The signing of Travis Hafner to a four-year extension earlier this week reminds us that acquiring the big slugger in a trade from Texas was the first bold stroke of genius by Indians’ general manager Mark Shapiro.
“Blind luck or genius?” I asked Shapiro.
It wasn’t a fair question because it’s not Shapiro’s style to boast. It was Shapiro’s first big move. He had become general manager on Nov. 1, 2001, succeeding John Hart.
He made the Hafner deal 13 months later, acquiring him from Texas on Dec. 6, 2002. The Indians sent starting pitcher Ryan Drese and backup catcher Einar Diaz to Texas, where Hart was the new general manager. Shapiro and Hart had a good relationship after working together in Cleveland for several years.
The Indians had been tracking Hafner’s career in the minors. In each of his six years in the Rangers’ system something about Hafner stood out. In his first year, 1997, he made his rookie league all-star team and ranked in the league’s top five in home runs, doubles and runs scored.
The next year at Savannah he led the team in RBI and walks and was second in home runs.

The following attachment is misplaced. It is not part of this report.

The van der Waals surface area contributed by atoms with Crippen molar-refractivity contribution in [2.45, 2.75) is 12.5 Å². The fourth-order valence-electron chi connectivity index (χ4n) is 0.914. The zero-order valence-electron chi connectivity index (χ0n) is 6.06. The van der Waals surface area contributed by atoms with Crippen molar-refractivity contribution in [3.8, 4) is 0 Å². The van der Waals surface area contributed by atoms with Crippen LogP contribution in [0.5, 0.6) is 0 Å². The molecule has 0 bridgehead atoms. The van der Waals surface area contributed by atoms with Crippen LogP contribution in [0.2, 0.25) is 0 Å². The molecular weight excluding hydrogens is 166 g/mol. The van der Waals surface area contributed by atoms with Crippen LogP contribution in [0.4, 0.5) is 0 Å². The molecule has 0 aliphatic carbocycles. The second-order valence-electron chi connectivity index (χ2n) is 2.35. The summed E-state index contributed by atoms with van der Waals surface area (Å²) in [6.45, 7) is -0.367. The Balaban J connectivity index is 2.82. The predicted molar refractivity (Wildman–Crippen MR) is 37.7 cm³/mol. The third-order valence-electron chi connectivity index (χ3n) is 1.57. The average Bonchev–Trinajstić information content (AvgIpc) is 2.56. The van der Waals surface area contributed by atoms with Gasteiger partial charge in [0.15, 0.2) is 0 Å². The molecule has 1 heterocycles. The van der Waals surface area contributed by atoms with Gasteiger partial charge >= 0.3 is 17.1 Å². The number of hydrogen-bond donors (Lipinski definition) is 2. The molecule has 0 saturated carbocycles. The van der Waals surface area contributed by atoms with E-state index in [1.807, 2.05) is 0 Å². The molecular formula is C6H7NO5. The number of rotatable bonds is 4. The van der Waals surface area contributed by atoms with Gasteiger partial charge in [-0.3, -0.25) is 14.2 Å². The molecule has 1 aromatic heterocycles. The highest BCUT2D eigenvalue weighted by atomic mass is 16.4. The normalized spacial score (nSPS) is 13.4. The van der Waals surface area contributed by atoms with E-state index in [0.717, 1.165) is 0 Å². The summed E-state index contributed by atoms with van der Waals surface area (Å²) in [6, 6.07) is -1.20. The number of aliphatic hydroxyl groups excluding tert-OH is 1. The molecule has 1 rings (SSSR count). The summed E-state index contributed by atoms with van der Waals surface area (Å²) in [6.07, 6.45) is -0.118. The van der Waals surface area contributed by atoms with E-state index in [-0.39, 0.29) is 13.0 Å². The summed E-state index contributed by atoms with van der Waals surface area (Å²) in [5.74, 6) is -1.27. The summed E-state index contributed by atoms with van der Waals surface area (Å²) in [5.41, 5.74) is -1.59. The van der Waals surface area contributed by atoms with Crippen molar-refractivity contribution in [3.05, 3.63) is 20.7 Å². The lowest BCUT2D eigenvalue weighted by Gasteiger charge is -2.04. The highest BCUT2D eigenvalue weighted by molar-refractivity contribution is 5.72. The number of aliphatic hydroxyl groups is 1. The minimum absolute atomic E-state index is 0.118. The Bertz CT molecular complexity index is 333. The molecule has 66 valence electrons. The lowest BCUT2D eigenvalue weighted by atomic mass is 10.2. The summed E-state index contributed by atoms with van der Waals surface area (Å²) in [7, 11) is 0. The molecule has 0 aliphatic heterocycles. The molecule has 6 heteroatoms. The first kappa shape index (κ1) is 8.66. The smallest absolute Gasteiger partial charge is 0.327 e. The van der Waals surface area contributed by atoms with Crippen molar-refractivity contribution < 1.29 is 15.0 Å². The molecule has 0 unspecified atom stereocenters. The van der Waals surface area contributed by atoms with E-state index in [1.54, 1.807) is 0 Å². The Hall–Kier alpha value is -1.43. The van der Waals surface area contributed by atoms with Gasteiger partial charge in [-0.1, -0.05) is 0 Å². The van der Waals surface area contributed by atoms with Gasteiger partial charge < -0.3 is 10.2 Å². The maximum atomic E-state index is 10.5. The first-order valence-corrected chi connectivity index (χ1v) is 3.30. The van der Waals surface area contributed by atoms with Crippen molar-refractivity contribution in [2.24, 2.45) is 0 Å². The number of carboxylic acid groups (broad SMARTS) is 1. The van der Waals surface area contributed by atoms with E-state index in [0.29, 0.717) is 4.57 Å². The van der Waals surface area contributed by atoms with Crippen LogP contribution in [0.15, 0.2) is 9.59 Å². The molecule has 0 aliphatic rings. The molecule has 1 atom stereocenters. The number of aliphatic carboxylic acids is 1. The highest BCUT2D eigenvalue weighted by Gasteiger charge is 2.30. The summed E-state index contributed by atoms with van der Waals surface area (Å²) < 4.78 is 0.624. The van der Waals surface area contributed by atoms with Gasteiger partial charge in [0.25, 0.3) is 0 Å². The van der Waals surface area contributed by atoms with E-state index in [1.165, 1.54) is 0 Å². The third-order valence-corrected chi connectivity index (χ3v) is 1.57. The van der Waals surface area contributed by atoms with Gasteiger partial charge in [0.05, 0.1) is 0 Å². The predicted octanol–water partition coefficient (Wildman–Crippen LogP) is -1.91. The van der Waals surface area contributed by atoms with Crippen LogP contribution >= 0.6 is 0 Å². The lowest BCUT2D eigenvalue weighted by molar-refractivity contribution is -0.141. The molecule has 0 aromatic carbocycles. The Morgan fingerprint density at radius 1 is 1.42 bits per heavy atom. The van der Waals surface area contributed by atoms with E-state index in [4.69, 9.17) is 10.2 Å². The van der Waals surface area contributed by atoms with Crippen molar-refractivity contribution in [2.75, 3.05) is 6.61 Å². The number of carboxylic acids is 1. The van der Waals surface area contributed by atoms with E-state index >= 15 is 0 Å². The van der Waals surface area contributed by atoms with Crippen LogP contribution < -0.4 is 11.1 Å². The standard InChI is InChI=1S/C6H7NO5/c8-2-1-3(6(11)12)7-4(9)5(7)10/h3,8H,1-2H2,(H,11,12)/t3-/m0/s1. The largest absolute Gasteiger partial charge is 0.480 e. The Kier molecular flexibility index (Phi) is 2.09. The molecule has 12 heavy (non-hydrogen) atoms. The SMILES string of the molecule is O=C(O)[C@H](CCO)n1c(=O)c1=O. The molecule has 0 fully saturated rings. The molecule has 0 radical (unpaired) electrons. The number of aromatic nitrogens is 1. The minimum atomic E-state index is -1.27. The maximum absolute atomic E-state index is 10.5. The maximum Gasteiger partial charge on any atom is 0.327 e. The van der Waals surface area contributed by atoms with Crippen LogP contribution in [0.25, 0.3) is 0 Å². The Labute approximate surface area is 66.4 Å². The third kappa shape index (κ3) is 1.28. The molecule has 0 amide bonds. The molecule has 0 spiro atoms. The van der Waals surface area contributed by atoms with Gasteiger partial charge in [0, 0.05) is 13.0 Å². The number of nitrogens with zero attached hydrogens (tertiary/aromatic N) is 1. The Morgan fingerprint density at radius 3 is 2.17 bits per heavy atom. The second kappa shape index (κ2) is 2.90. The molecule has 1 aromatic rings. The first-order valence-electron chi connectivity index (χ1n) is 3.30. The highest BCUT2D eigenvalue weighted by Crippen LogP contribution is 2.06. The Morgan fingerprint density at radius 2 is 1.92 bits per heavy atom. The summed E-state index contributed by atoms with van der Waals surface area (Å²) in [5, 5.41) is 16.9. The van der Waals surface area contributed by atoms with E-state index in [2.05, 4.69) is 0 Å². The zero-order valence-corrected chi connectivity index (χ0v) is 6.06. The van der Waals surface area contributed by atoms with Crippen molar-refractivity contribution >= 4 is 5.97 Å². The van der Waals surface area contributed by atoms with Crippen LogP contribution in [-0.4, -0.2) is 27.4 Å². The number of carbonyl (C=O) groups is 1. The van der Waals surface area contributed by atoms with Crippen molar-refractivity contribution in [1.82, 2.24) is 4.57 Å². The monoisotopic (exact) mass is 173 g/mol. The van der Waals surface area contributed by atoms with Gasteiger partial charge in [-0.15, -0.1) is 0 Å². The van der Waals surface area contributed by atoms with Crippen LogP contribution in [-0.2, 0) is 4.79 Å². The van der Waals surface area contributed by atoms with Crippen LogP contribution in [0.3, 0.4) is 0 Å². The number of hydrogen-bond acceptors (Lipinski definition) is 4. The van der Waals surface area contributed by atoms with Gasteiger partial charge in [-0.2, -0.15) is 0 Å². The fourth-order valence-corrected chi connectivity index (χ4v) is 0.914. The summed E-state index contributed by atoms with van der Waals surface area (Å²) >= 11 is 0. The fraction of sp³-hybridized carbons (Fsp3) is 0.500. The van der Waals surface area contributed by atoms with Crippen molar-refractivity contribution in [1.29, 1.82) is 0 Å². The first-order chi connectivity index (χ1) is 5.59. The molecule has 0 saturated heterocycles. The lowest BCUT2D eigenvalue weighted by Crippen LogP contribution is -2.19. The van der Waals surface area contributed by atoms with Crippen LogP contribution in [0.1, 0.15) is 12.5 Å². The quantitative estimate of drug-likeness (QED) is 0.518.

In 1999 he led the South Atlantic League and the entire Rangers’ minor league system in home runs and RBI.
In 2000 he led the Florida State League in batting average and was second in RBI. He had the same ranking in the Rangers’ minor league system.
In 2001 he underwent surgery on the hamate bone in his right wrist in March but recovered to finish third in slugging in the Texas League.
In 2002 he was third in batting average in the AAA Pacific Coast League despite a second surgery on his right wrist in the off-season.
At the time, you and I knew nothing about Hafner, but now it’s easy to see why Shapiro coveted him.
Drese, however, was one of the Indians’ starting pitchers and the Indians’ pitching was in shambles. In 2002, the Indians used 31 different pitchers — 16 different starters, 22 of them won at least one game and 23 of them lost at least one game.
With a 10-9 record, Drese was tied for second on the team in wins along with Bartolo Colon and Danys Baez. C. C. Sabathia was the Tribe’s top winner with 13. Drese had made 26 starts and had pitched 137 innings. He had an astronomical ERA of 6.55.
Shapiro had to gulp hard. What was Drese’s upside?